A Whale of a Time

For the past month, I have been sewing up a storm to complete a set of 12 Days of Christmas ornaments for my Mum’s birthday.  This is the 4th set of these ornaments I’ve made (see post from April 2019) and usually, they take me about 3 months to make (at a leisurely pace!) so making these in 4 weeks was quite a challenge.  I decided to make them in a limited colour palette to give the cohesive look of a set, choosing felt in two shades of red, green and grey together with white and gold.  The embroidery was done in coordinating threads. Here’s the finished set.

1-4: Partridge and Pear, Turtle Dove, French Hen and Calling Bird
5-8: Gold Ring, Goose-a-laying and her egg, Swan-a-swimming and Maid Milking
9-12: Drummer, Piper, Lady Dancing and Lord-a-leaping and a bonus heart!

My Mum’s Christmas tree is only diddy and would be overpowered by these ornaments so I got her a twig tree for displaying these.  I’m really hoping Mum will like them.

For the birthday card, I used the Stampin’ Up! Whale Done and Whale of a Time DSP to make a shaker card.  First of all, I used the Seabed embossing folder with some vellum to decorate the inside of my card as this looks really pretty against a dark cardbase.

Next, I made the shaker element, using the Whale of a Time sequins.  I covered the top of the frame with some metallic card embossed with the Subtle embossing folder.

The set didn’t have the sentiment that I wanted so I handwrote them onto thin strips of Pretty Peacock card using a white gel pen.  The last job was to add a square of card inside to write on, which I stamped with the tiny fish from the set.

Images © 2020 Stampin’ Up!

Circle Christmas Tree

The idea for this card came from seeing one of those Christmas tree ornaments made from baubles.  It got me thinking how I could make one using circles.  Here’s the result!  I think this would be a fun card to make with children.

I began by drawing a triangular tree shape on my card top layer.  I used a tree stamp but any rough triangular shape will do.  Then, after dry embossing a selection of card in Shaded Spruce, Real Red and gold foil, I punched circles of various sizes.  If you wanted to use die cut circles, you’d have to cut first then emboss.

The circles were roughly arranged in the tree shape.  To help me remember the placement for gluing, I took a quick shot of the layout and then removed the circles to erase the triangle.

I glued all the circles in place, stamped and heat embossed my greeting, mounting it on a layer of Shaded Spruce and a length of Real Red ribbon.  To finish, I added a die cut star to the top on foam tape and rhinestones into some of the gaps to resemble fairy lights.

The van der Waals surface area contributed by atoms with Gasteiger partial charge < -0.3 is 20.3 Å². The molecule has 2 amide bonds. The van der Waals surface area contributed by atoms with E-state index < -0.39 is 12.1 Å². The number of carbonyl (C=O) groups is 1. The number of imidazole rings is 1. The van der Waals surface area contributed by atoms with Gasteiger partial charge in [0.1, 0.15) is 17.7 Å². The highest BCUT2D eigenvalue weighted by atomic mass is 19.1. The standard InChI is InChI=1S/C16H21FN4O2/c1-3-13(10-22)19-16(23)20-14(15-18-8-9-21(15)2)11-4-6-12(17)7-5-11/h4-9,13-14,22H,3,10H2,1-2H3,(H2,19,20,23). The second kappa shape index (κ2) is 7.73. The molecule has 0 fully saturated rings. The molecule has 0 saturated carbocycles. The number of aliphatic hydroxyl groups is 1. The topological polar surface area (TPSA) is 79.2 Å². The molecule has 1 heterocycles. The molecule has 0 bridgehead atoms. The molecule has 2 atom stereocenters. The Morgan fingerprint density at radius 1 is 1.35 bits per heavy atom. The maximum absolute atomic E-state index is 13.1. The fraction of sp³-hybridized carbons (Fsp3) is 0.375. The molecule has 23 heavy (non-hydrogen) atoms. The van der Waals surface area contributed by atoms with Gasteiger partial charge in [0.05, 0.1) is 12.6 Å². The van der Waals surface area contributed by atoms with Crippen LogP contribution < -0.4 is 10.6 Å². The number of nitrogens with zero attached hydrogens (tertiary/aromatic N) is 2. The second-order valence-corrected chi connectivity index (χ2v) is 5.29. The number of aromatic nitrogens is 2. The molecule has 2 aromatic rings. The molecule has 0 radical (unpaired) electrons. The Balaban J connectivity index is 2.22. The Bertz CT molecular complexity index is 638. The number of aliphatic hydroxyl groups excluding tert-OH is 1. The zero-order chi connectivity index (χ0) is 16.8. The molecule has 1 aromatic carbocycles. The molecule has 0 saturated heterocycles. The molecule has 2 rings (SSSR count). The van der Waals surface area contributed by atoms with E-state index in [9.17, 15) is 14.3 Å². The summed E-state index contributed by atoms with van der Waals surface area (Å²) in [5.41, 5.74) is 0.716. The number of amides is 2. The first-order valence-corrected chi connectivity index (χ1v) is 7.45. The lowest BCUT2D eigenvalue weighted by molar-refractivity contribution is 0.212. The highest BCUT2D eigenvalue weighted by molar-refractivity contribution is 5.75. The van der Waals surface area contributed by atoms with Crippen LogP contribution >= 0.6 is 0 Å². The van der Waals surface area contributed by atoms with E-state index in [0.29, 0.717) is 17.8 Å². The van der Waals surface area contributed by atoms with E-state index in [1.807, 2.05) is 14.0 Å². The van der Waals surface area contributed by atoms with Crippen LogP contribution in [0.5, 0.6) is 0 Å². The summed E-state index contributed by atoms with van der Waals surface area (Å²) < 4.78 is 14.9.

Simple but effective.

 

 

Festive Floating Window

I saw this card style on a YouTube video by Scrimpingmommy and thought it’d be fun to try.  As it transpired, I got completely carried away with it and made 4 bases ready for decorating!  I used Stampin’ Up! Perfectly Plaid, Stitched Stars and Brightly Gleaming for my decorative elements.  Although I’ve made Christmas cards, this style of card can be used for any occasion.

My card bases are 5¾” x 8¼”, a little less than half a sheet of cardstock, and scored at 4⅛”.  For this card, the front needs to be cut into three so I cut mine equally at 1⅜”.  For the window section, I cut a piece of acetate 1¾” wide by a smidge under 5¾”.  I discarded the centre portion and applied thin adhesive tape to the top and bottom edges of the acetate.

Next, I cut some layers from card and DSP to decorate the top and bottom panels of the card.

The easiest way to line up the acetate panel is to clip the bottom section to the card base, line up the acetate with the edges of the card and overlapping the bottom section.

Holding the acetate in position, I removed the backing paper from the adhesive and folded the top section of the card down into place.  I then removed the clips and stuck the bottom section into position.  That completed the floating window card base.  Once you’ve got your card ‘recipe’ sorted, you can knock these out in record time!

I decorated the liner with the same card and DSP.

Now for the decorative elements.  I only applied glue to the sections that would be on the card so that a gluey mess wouldn’t be visible through the acetate.  Firstly, Brightly Gleaming ornaments with copper embossing powder.

Mossy Meadow, Cherry Cobbler and Very Vanilla cardstock with Brightly Gleaming DSP and Christmas Gleaming stamps

Next was the Stitched Stars using Copper Foil paper.

Night of Navy, Whisper White cardstock, Copper Foil and Brightly Gleaming DSP.

Snowflake Splendour DSP with silver heat embossed trees from Perfectly Plaid.

Misty Moonlight and Night of Navy cardstock, Snowflake Splendour DSP and Perfectly Plaid trees. I used the (retired) mercury acetate on this for a snowy background.

Lastly, my favourite, Brightly Gleaming DSP with copper heat embossed trees.

Pretty Peacock and Very Vanilla cardstock with Brightly Gleaming DSP and Perfectly Plaid trees.

I hope you give these a try.  They’re really fun to make and look stunning!

 

Images © 2020 Stampin’ Up!